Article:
Senators get Federal Bureau of Investigation report on Kavanaugh, Republicans push vote

Donald Trump casts doubt on Christine Blasey Ford's allegations at a campaign rally in Mississippi

Donald Trump casts doubt on Christine Blasey Ford's allegations at a campaign rally in Mississippi Credit AP

"It smacks of a whitewash", Democratic Senator Richard Blumenthal told reporters, saying the report should not give political cover for Republicans to vote for Kavanaugh because "it is blatantly incomplete". "There's nothing in it that we didn't already know". He voted to confirm Trump's first Supreme Court nominee, Neil Gorsuch. It followed the FBI's early morning release of its investigation, which Trump reluctantly ordered under pressure from a handful of wavering Republican senators.

Top Democrats fired back at Grassley after getting their own briefing.

But Senate Majority Leader Mitch McConnell chewed the most scenery, calling the process a "shameful spectacle that has embarrassed the senate".

Republicans hold a 51-49 majority in the Senate, and with Vice President Mike Pence playing the role of tie-breaker if necessary, they would need a minimum of 50 votes to confirm Kavanaugh.

"The White House confirmation that it will not allow the FBI to interview Dr. Blasey Ford, Judge Kavanaugh or witnesses identified by Deborah Ramirez raises serious concerns that this is not a credible investigation", she said in a statement.

In her congressional hearing last week, Ford told the Senate Judiciary Committee that Kavanaugh had sexually assaulted her when he was drunk at a small social gathering during summer vacation when they were in high school. And a third women, Julie Swetnick, has said she was raped at a party that Kavanaugh attended with his boyhood friend Mark Judge. He provided no specifics.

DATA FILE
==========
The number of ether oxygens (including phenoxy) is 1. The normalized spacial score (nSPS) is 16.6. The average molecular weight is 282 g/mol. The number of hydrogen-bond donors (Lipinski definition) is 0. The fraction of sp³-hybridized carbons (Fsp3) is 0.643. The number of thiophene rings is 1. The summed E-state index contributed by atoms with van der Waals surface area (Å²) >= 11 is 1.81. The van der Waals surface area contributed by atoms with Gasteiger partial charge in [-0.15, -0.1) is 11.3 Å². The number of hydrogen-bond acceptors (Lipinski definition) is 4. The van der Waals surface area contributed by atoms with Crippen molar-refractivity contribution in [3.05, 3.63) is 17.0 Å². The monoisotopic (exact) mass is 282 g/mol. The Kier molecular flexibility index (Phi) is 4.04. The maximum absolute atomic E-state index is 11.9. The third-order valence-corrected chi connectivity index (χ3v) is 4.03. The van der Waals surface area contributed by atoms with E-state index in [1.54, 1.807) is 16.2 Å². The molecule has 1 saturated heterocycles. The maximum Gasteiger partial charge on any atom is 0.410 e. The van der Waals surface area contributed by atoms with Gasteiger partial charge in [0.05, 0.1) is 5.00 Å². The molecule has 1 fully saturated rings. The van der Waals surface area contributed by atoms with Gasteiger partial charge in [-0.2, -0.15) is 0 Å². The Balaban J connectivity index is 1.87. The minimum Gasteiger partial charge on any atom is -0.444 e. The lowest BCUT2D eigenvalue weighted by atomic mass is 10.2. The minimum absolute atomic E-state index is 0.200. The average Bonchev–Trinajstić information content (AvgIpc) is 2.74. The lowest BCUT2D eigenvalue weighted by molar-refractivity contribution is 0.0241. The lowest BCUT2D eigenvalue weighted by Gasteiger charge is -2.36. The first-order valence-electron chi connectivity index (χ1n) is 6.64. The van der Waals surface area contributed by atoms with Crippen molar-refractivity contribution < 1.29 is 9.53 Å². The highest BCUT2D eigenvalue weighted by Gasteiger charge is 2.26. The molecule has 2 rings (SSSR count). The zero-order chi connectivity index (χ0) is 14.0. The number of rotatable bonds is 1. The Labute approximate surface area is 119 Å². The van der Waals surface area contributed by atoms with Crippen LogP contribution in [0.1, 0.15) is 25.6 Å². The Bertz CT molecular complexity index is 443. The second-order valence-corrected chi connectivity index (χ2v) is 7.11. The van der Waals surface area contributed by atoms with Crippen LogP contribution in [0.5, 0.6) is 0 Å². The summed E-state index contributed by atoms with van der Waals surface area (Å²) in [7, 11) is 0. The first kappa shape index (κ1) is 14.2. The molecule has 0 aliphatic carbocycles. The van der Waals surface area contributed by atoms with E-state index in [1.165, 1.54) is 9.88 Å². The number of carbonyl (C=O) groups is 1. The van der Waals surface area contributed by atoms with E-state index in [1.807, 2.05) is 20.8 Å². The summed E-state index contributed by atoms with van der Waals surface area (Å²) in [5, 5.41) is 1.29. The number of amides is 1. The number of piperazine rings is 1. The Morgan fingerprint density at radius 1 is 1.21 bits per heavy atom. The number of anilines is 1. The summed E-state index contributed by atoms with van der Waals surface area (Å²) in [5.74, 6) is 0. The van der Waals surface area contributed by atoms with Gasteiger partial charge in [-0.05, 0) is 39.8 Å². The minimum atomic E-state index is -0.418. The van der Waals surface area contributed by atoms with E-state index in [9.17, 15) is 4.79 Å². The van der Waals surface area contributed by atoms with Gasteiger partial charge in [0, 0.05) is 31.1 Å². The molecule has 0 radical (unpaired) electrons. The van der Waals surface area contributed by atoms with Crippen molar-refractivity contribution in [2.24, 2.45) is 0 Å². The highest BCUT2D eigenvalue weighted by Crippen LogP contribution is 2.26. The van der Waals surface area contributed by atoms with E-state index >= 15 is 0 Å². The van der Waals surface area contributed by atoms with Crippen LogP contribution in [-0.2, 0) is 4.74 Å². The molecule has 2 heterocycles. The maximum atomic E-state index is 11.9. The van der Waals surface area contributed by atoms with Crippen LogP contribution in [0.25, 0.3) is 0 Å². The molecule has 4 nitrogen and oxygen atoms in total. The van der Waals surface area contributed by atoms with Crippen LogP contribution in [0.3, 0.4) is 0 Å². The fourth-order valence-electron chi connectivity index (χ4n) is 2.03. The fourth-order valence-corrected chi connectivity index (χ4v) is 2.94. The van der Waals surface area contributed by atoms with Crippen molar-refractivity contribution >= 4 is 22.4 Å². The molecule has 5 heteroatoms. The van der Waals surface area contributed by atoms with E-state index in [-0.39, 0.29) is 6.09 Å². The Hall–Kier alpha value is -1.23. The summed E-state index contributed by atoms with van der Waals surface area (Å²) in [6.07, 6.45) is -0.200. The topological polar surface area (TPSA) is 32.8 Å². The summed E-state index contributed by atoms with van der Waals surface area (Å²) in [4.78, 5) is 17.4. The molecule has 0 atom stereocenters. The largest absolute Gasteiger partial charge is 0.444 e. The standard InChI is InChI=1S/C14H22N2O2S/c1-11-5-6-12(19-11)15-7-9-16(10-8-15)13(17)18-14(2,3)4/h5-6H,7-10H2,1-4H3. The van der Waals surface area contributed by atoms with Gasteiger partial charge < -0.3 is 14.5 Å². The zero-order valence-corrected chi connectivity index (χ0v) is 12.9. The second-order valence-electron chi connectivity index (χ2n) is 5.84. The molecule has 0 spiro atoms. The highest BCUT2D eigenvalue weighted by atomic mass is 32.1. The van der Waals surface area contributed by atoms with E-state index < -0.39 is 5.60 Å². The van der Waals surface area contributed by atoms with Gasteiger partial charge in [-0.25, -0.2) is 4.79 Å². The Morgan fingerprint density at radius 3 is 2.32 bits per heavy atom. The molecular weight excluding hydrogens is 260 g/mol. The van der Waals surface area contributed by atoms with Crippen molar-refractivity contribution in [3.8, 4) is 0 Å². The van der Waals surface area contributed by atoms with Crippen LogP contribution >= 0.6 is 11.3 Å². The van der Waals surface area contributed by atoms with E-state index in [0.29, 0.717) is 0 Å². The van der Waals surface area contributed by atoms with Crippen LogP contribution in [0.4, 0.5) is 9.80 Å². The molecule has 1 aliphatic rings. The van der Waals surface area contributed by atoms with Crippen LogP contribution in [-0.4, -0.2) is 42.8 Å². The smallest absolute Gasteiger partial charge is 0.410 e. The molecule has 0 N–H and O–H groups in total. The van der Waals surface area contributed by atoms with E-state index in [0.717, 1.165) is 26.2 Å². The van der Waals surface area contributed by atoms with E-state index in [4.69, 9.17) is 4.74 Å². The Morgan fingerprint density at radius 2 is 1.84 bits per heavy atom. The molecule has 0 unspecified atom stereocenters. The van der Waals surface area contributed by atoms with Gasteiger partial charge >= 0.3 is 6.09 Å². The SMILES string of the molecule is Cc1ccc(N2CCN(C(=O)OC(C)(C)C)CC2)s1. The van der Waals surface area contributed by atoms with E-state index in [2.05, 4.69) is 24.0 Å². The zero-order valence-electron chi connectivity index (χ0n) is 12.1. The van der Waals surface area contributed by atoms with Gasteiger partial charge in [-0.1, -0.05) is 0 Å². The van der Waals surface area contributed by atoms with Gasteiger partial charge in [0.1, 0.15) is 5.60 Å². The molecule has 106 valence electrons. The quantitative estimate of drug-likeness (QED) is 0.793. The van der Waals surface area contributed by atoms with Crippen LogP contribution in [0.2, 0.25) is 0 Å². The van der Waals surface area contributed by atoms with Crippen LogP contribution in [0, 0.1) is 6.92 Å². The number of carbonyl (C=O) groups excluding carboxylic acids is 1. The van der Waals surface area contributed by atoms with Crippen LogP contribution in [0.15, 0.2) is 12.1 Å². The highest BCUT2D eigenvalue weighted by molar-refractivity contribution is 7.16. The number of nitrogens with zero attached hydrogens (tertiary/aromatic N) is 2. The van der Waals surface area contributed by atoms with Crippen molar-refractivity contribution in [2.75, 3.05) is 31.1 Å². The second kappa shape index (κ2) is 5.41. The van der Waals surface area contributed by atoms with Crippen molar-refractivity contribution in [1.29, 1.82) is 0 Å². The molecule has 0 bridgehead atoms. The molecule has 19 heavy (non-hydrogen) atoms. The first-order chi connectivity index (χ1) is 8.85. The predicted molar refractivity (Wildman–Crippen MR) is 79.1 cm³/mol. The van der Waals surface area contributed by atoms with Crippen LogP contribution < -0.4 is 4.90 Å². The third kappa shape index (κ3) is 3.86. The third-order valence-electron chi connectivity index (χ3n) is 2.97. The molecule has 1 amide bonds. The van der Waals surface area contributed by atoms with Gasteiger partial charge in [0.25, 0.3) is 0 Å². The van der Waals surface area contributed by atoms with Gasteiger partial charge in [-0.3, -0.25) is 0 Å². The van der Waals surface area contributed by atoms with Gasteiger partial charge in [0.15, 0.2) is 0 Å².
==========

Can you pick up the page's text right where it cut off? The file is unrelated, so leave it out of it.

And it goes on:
Democrats, meanwhile, assailed the FBI investigation as being too limited in scope.

The court's nine justices are appointed for life and have the final say on some of the most contentious issues in USA public life, from abortion to gun control and voting laws.

Earlier, White House spokesman Raj Shah rebuffed Democrats' complaints, saying, "What critics want is a never-ending fishing expedition into high school drinking". No Republicans have said they will vote against Kavanaugh.

Accordingly, the war over Kavanaugh was always going to be caustic and protracted even before allegations surfaced against him involving sexual assault.

The White House Counsel's office believes that the sworn testimony from both in front of the Senate committee last week is sufficient, CNN reported.

Trump weighed in hours later.

Corker and Sen. Mike Rounds, R-S.D., said senators were expecting the document to contain reports that Federal Bureau of Investigation agents compile on their interviews with subjects, perhaps accompanied by a cover letter. She said she was never interviewed, and she vented her frustrations in an email to an agent. Feeding the anxiety was an unusually beefy presence of the U.S. Capitol Police, who were keeping demonstrators and frequently reporters at arm's length by forming wedges around lawmakers walking through corridors.

Just a single copy of the report was produced, which was not made public.

Democrats also demanded that the FBI privately brief the Senate about the investigation before the chamber votes.

"This is making a mockery of the constitutional responsibility of the Senate", Markey added later. "I had one beer - that's the only thing I remember", he stated inaccurately.

US Senator Lisa Murkowski (R-AK) walks to a room to read the report on the FBI investigation into Supreme Court nominee Brett Kavanaugh on Capitol Hill in Washington, DC on October 4, 2018. Jeff Flake said on NBC's Today show that the remarks were "kind of appalling".

Democrat Joe Manchin of West Virginia also has not declared how he'll vote.

Plus there's the surprise strength of Democrat Beto O'Rourke against incumbent Republican Sen.

Committee Republicans tweeted in response that their prior tweet was "completely truthful" and accused Democrats of "false smears".

Ford accused Kavanaugh of pinning her down, trying to remove his clothing and covering her mouth when she screamed.

Prof Ford's lawyer said eight people were not interviewed who could corroborate her claims, while Ms Ramirez's lawyer said more than 20 witnesses were not contacted.

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